Familiarity in C (or C++) is a pre-requisite for Tcl and Tk. All new application specific commands and widgets are required to be written in C (or C++). In the case of widgets, Tcl and Tk developers recommend the programmers to develop application specific widgets to implement sophisticated functionality if required. Since Tk is based on Xlib, this requires the user not only to program in C but to be proficient in Xlib, the lowest application programming interface to X.
Tcl cannot be used in isolation since Tcl does not provide access to low-level facilities such as network sockets. Tcl does not provide complex data structures and in fact the scripts have or impose very little structured programming support. Managing very large applications with hundreds and thousands of lines of Tcl scripts may prove inefficient if not impossible .
The above points are raised merely to warn and in no way diminishes the ease, and the simplicity of writing Tcl scripts and interprocess communication that Tcl supports. In fact, the very first encounter with Tcl and Tk is pleasantly surprising. They are, in my experience of both commercial and public domain software packages, the only package that come with well-configured installation scripts that sets up its path by inspecting the installer's load library path. It is a novice's dream come true !
Much acclaim is given, deservedly too, for the Tk text and canvas widgets. The Tk text widget provides inherent hyperlink capabilities. The canvas widget has the ability to :
The above capability points to a graphical application development support similar to that gained by using PHIGS with Motif, albeit with reduced level of functionality that PHIGS supports (no hierarchical relationships, lighting, shading, HLHSR etc). The advantage of using Tcl and Tk is of course their higher level programming interface.
Motif and higher level GUIDTs based on Motif have been supporting hyperlinks in text widgets for quite a while now. Robust and competitively priced interactive GUI development tools for Motif are available which reduce much of the programming complexity of Motif . Availability of the free PHIGS and PEXlib enables the programmer to have access to 3D graphics capability from within Motif based applications.
In comparison with Tk, Motif provides a versatile geometry management and drag and drop mechanism. Motif provides finer control and details over the user interface objects and a variety of callbacks. More importantly perhaps, since Motif is based on the X Toolkit Intrinsic, user defined widgets can be created at the very productive Xt level. The data structures that are manipulated are at this level too. Higher level tools such as XFaceMaker make the creation of new widgets even more easier by making this process interactive. These tools provide the ability to include even animation to the user defined objects. In comparison Tk's binding scripts to user interaction with objects appear limited.
In conclusion, for those who are Motif and C++ programmers, the only compelling reason for using Tcl and Tk is its capability for interprocess communication.
Tcl and Tk are available for almost all versions of UNIX. Porting to DOS and Mac are under way and a version is available for VMS. Since it is developed on and primarily for UNIX there are UNIX based Tcl commands such as exec may not available on VMS.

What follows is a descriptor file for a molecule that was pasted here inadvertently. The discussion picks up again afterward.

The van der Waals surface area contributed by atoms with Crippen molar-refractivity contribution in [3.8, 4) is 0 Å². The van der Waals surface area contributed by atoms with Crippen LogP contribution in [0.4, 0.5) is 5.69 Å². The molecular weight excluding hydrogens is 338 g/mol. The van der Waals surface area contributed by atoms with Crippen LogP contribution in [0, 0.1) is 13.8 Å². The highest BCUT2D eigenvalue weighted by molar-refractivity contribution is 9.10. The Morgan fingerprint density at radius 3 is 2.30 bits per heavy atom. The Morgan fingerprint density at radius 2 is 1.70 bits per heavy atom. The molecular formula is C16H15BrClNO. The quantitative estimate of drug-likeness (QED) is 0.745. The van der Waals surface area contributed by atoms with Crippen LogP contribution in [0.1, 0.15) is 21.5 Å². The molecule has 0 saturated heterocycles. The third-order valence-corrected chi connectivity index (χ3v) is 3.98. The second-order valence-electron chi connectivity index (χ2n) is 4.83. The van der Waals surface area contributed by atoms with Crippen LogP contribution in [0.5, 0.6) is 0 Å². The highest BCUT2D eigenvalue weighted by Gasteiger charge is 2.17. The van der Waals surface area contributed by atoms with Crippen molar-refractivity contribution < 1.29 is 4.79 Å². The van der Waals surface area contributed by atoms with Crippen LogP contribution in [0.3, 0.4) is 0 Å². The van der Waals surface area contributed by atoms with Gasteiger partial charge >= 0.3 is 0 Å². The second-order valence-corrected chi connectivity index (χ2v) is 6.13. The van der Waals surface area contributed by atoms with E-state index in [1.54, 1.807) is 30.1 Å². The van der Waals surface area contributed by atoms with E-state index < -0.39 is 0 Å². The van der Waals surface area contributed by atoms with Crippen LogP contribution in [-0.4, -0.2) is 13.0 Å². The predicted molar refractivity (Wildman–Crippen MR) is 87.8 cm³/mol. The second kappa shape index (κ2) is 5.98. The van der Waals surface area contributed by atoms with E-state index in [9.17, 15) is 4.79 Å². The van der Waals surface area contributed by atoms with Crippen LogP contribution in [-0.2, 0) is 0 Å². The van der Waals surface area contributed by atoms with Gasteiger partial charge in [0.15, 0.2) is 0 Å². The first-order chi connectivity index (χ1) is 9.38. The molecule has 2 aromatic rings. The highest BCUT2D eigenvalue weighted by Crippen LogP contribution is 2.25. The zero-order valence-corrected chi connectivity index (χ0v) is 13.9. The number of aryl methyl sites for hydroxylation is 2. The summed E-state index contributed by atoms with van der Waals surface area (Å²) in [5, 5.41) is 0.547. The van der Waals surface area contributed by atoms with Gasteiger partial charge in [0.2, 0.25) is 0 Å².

XF is a public domain graphical user interface development tool for Tcl and Tk. XF requires Tcl and Tk programming ability as a pre-requisite. It is distributed along with Tcl and Tk.
Tcl-DP is an extension of Tcl commands to support the development of distributed programs with applications communicating via tcl scripts.
It is beyond the scope of this review to assess each and every extension and application based on Tcl and Tk. So an index of these together with "how to get it" is appended to this article. The index is available on-line along with the Tcl and Tk package.
comp.lang.tcl is the news bulletin for Tcl and Tk related information exchange.
To summarise, the following is probably major points holds true about Tcl and Tk:
Together Tcl and Tk support an application development far beyond any other typical graphical user interface development tool. Hence Tcl and Tk is classified as an application development environment. While the power and ease of use of Tcl and Tk is obvious, it has to be remembered that the language and its syntax are non-standard. The shape of things to come once CDE (Common Desktop Environment) becomes more prevalent is unknown at present but the combined commercial momentum cannot be under estimated. This should alert the potential user to questions on the maintenance of legacy code.
So, to answer the question "Do you want to be tickled?" Definitely there are enough reasons to want to be tickled on the right occasions. But beware that intensive tickling can be harmful!
Latest versions of Tcl and Tk and other extensions mentioned above can be down-loaded from src.doc.ic.ac.uk:pub/packages. The up to date version of Tcl is 7.4 and Tk is 4.0
1. Tcl and the Tk Toolkit, John K. Ousterhout, Addison-Wesley, 1994
2. Practical Programming in Tcl and Tk, To be published by Prentice Hall.
3. Tickled Pink, Kevin Richard and Eric F. Johnson, Unix Review, March 1994.
4. Hypergraphics and Hypertext in Tk, John K. Ousterhout, The X Resource, Issue Five, 1993.
5. Graphical User Interface Development Tools - Report on the Review and Workshops on the Current State of the Art, ed. Lakshmi Sastry and J R Gallop. Enquiries to firstname.lastname@example.org.